Story: Coins and banknotes

Fifth series of banknotes: $100 (5th of 5)

Fifth series of banknotes: $100

The fifth-series $100 banknote, which is red and yellow, features scientist Ernest Rutherford, his Nobel Prize medal and a diagram showing a curve representing the decay of natural radioactive materials. The tukutuku design behind Rutherford is Whakaaro Kotahi. It comes from the wharenui (meeting house) Kaakati of Whakatū marae in Nelson, and represents unity and consensus.

The main features of the reverse side are the mōhua (yellowhead), the red beech, the South Island lichen moth and the Eglinton valley in Fiordland.

From 1999, a sixth series of banknotes (pictured above) were made from polymer (plastic) instead of paper. This allowed the introduction of a suite of new security features, including micro-printing, a shadow image of Queen Elizabeth II, and transparent windows.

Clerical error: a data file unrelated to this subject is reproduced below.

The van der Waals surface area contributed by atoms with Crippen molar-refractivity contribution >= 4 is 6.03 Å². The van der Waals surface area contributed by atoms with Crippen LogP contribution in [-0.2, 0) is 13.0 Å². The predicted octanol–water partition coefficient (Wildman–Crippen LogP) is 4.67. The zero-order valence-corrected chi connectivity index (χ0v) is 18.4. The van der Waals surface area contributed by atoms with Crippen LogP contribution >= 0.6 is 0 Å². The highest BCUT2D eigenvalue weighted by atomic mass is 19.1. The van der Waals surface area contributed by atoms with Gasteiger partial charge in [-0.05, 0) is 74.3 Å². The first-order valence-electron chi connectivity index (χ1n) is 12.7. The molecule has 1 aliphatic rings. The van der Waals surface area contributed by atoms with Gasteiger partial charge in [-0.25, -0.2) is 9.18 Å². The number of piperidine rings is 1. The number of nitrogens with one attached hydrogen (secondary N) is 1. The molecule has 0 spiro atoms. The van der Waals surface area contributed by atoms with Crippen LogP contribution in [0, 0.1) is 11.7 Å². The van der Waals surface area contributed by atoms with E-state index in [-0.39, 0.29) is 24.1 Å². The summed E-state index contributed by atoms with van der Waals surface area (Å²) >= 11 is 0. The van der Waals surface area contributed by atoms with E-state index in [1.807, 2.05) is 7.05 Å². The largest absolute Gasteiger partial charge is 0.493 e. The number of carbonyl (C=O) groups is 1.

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Reserve Bank of New Zealand

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How to cite this page:

Kerryn Pollock, 'Coins and banknotes - Decimal currency, 1960s to 2000s', Te Ara - the Encyclopedia of New Zealand, (accessed 27 May 2024)

Story by Kerryn Pollock, published 20 Jun 2012